The Stroke–obesity Paradox Becomes Evident in yet Another Study

Pavankumar Kamat


October 07, 2021


  • Overweight or obesity may be linked to a more favourable prognosis for subsequent major adverse cardiovascular events (MACE), peripheral vascular disease (PVD) and mortality in stroke survivors, regardless of confounding variables at the time of stroke.

  • The authors warn that the stroke–obesity paradox is strictly an association and should not be considered causal.

Why this matters

  • There is contrasting evidence of the protective effects of higher body mass index (BMI) in stroke survivors.

Study design

  • The population-based cohort study included 30,702 patients with incident stroke (age, ≥18 years) with baseline BMI record and without prior history of MACE, identified from the UK Clinical Practice Research Datalink (CPRD GOLD) and Hospital Episode Statistics databases (1998-2017).

  • BMI was categorised as:

    • underweight (<18.5 kg/m2);

    • normal weight (18.5-24.9 kg/m2);

    • overweight (25.0-29.9 kg/m2);

    • obesity class I (30.0-34.9 kg/m2);

    • obesity class II (35.0-39.9 kg/m2); and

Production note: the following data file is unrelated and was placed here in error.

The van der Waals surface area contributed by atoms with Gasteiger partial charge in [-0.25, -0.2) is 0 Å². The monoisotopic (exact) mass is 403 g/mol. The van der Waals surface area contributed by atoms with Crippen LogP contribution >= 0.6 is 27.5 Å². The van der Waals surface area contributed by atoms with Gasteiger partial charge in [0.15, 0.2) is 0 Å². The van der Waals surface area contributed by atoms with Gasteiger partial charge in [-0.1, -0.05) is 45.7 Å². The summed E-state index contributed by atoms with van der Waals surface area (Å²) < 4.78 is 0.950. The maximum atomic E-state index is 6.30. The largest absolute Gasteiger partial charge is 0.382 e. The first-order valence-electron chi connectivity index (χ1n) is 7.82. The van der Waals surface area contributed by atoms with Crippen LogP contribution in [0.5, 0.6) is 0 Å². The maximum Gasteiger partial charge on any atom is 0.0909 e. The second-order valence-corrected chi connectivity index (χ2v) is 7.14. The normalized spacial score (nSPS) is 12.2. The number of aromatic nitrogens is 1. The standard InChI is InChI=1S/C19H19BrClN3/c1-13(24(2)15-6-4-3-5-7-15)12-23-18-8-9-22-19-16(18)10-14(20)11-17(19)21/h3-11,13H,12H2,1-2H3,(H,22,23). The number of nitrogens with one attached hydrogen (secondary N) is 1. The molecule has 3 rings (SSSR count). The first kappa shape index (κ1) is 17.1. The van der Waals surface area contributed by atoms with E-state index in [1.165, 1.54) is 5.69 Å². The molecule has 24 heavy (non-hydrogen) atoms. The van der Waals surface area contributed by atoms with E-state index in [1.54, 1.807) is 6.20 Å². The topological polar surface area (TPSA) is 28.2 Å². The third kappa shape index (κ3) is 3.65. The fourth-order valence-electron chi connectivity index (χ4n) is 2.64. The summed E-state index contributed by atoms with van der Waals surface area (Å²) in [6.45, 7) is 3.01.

• obesity class III (≥40 kg/m2).

  • The cohort was followed for a median of 12.9 years.

  • Primary outcome: first subsequent MACE after incident stroke.

  • Secondary outcome: all-cause mortality.

  • Funding: None.

Key results

  • Overall, 1217 (4.0%) were underweight, 10,783 (35.1%) had a normal BMI, 10,979 (35.8%) were overweight, 5206 (17.0%) had obesity class I, 1749 (5.7%) had obesity class II and 768 (2.5%) had obesity class III.

  • Patients with higher BMI vs those with normal BMI were at a lower risk of subsequent (adjusted HR [aHR]; 95% CI):

    • MACE (overweight: 0.96; 0.93-0.99);

    • PVD:

      • overweight (0.65; 0.49-0.85); and

      • obesity class III (0.19; 0.50-0.77).

    • cardiovascular-related death:

      • overweight (0.80; 0.74-0.86);

      • obesity class I (0.79; 0.71-0.88); and

      • obesity class II (0.80; 0.67-0.96).

    • all-cause mortality:

      • overweight (0.75; 0.71-0.79);

      • obesity class I (0.75; 0.70-0.81); and

      • obesity class II (0.77; 0.68-0.86).

  • Results were similar irrespective of sex, diabetes mellitus, smoking and cancer status at the time of incident stroke.


  • The study only used BMI as a marker of obesity.


Akyea RK, Doehner W, Iyen B, Weng SF, Qureshi N, Ntaios G. Obesity and long-term outcomes after incident stroke: a prospective population-based cohort study. J Cachexia Sarcopenia Muscle. 2021 Sep 27 [Epub ahead of print]. doi: 10.1002/jcsm.12818. PMID: 34581015  View abstract 

This clinical summary originally appeared on Univadis, part of the Medscape Professional Network.


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